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Butterfly Flower Garden

Watching butterflies in the garden is fascinating. They provide movement and beauty in nature almost like flying flowers. A flower garden designed to attract butterflies should provide four things: a source of food for each stage of development, sunlight, moisture and protection from strong wind.

Butterflies lay their eggs on host plants and caterpillars hatch from these eggs. The caterpillars feed on the leaves of these plants until they pupate, forming a chrysalis from which the butterfly will emerge. Some butterflies only lay eggs on specific plants. For example, Monarchs will lay eggs on Milkweed (Asclepias) exclusively. Swallowtails prefer Queen Anne’s lace (Daucus carota var. carota) and the Painted Lady butterfly chooses thistle (Cirsium). Adult butterflies feed on the nectar of flowers. They are attracted by bright color more than fragrance, although fragrance does play an important role. Old-fashioned species with single flowers are better choices than hybrids because they have more nectar. Plant flowers in large groups for more impact rather than a single species. Butterflies also enjoy fresh fruit like banana, papaya or orange. Place some near the edge of the garden to watch them feed.

Butterflies, like other insects, are cold blooded and need the warmth of the sun to raise their body temperature to a level where they can fly. Locate your butterfly garden in an area with at least six hours of bright sunlight a day to ensure the plants and butterflies have enough light and warmth. Strategically placing a few large flat rocks or stepping stones in the garden will give the butterflies a place to perch and bask in the warm sun.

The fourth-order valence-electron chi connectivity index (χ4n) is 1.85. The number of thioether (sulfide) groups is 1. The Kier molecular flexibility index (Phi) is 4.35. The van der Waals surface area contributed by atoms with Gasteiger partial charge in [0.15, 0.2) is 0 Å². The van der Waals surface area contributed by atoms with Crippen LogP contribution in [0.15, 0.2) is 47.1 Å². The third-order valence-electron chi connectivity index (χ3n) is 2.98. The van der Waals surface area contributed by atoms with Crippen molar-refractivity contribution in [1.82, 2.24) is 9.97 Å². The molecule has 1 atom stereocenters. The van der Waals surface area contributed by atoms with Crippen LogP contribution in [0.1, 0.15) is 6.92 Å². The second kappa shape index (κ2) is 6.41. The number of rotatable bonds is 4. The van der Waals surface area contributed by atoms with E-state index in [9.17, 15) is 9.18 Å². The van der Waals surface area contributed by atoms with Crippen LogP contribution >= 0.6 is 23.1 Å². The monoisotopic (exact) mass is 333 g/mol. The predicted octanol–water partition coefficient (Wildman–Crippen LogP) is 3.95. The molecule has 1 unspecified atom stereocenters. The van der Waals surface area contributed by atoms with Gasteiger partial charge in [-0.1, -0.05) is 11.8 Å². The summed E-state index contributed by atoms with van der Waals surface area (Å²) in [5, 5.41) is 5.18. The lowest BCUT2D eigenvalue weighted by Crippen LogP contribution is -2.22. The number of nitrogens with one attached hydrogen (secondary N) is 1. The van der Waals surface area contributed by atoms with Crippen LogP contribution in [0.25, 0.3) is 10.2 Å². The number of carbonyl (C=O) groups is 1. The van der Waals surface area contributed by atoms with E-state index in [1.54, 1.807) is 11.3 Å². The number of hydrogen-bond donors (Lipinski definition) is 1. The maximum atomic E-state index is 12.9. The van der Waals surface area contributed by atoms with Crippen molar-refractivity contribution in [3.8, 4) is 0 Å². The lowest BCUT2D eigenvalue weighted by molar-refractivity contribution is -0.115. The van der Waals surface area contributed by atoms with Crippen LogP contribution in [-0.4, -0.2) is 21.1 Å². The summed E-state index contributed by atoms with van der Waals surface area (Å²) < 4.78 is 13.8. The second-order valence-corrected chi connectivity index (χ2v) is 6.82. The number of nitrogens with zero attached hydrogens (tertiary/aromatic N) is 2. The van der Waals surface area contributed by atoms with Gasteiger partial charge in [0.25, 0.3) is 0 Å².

Like all living things butterflies require water to survive. They prefer shallow water or mud puddles. Place several shallow containers filled with sand or pebbles around the garden. Fill the containers with just enough water to cover the material. Soon you will have groups of male butterflies hanging out near the water looking for a mate.

Butterflies thrive in a garden that is sheltered from strong winds. Planting tall shrubs, vines and trees around the perimeter of the garden will provide the needed windbreak. Choose plants that provide nectar as well as shelter like viburnums, honeysuckle, wisteria and pear or plum trees.

Resist the urge to use pesticides! Even products that are labeled organic will kill butterflies and caterpillars. Pick any undesirable predators by hand and remove them from the garden. Finally, invest in a good butterfly identification book. Learn to recognize the different species that live in your area so you can provide the most desirable habitat possible.

Some great plants to try for butterfly flower garden include: Butterfly weed (Asclepias tuberosa), Butterfly bush (Buddleia), Bee Balm (Monarda), Lantana (Lantana ), Phlox (Phlox), Parsley (Petroselinum crispum), Purple Coneflower (Echinacea purpurea), Cosmos (Cosmos), Black-eyed Susan (Rudebeckia), Queen Anne’s lace (Daucus carota), Coreopsis (Coreopsis tinctoria) Asters (Aster) and Sunflowers (Helianthus).

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